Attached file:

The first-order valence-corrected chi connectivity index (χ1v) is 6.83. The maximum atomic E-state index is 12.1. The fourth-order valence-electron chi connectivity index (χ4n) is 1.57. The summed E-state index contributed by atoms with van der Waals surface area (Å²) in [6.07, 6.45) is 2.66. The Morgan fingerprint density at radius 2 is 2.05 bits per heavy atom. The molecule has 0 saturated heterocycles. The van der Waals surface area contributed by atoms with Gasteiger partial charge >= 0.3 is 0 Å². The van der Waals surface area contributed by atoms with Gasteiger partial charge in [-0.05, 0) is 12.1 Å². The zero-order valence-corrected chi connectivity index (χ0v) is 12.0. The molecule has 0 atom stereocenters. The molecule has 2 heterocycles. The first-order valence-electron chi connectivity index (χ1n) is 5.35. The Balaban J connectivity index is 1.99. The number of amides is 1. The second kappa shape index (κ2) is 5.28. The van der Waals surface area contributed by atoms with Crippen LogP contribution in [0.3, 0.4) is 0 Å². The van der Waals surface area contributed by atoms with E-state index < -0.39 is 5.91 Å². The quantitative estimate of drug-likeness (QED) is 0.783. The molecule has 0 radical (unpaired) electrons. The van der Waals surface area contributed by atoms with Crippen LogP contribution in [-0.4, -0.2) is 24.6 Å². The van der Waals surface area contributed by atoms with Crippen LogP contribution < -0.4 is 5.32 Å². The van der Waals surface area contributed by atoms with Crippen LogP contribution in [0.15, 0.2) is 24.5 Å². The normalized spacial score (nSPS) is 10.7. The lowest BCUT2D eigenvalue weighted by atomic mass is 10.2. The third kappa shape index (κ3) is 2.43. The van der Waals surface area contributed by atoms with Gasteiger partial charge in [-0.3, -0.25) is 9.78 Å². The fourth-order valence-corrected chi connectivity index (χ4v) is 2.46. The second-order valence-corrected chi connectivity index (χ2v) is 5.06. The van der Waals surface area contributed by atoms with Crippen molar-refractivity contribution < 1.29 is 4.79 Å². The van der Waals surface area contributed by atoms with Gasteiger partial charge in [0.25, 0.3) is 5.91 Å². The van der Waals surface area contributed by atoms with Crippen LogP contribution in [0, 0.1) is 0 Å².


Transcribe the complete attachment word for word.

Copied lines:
The first-order valence-corrected chi connectivity index (χ1v) is 6.83. The maximum atomic E-state index is 12.1. The fourth-order valence-electron chi connectivity index (χ4n) is 1.57. The summed E-state index contributed by atoms with van der Waals surface area (Å²) in [6.07, 6.45) is 2.66. The Morgan fingerprint density at radius 2 is 2.05 bits per heavy atom. The molecule has 0 saturated heterocycles. The van der Waals surface area contributed by atoms with Gasteiger partial charge >= 0.3 is 0 Å². The van der Waals surface area contributed by atoms with Gasteiger partial charge in [-0.05, 0) is 12.1 Å². The zero-order valence-corrected chi connectivity index (χ0v) is 12.0. The molecule has 0 atom stereocenters. The molecule has 2 heterocycles. The first-order valence-electron chi connectivity index (χ1n) is 5.35. The Balaban J connectivity index is 1.99. The number of amides is 1. The second kappa shape index (κ2) is 5.28. The van der Waals surface area contributed by atoms with Crippen LogP contribution in [0.3, 0.4) is 0 Å². The van der Waals surface area contributed by atoms with E-state index < -0.39 is 5.91 Å². The quantitative estimate of drug-likeness (QED) is 0.783. The molecule has 0 radical (unpaired) electrons. The van der Waals surface area contributed by atoms with Crippen LogP contribution in [-0.4, -0.2) is 24.6 Å². The van der Waals surface area contributed by atoms with Crippen LogP contribution < -0.4 is 5.32 Å². The van der Waals surface area contributed by atoms with Crippen LogP contribution in [0.15, 0.2) is 24.5 Å². The normalized spacial score (nSPS) is 10.7. The lowest BCUT2D eigenvalue weighted by atomic mass is 10.2. The third kappa shape index (κ3) is 2.43. The van der Waals surface area contributed by atoms with Gasteiger partial charge in [-0.3, -0.25) is 9.78 Å². The fourth-order valence-corrected chi connectivity index (χ4v) is 2.46. The second-order valence-corrected chi connectivity index (χ2v) is 5.06. The van der Waals surface area contributed by atoms with Crippen molar-refractivity contribution < 1.29 is 4.79 Å². The van der Waals surface area contributed by atoms with Gasteiger partial charge in [0.25, 0.3) is 5.91 Å². The van der Waals surface area contributed by atoms with Crippen LogP contribution in [0, 0.1) is 0 Å².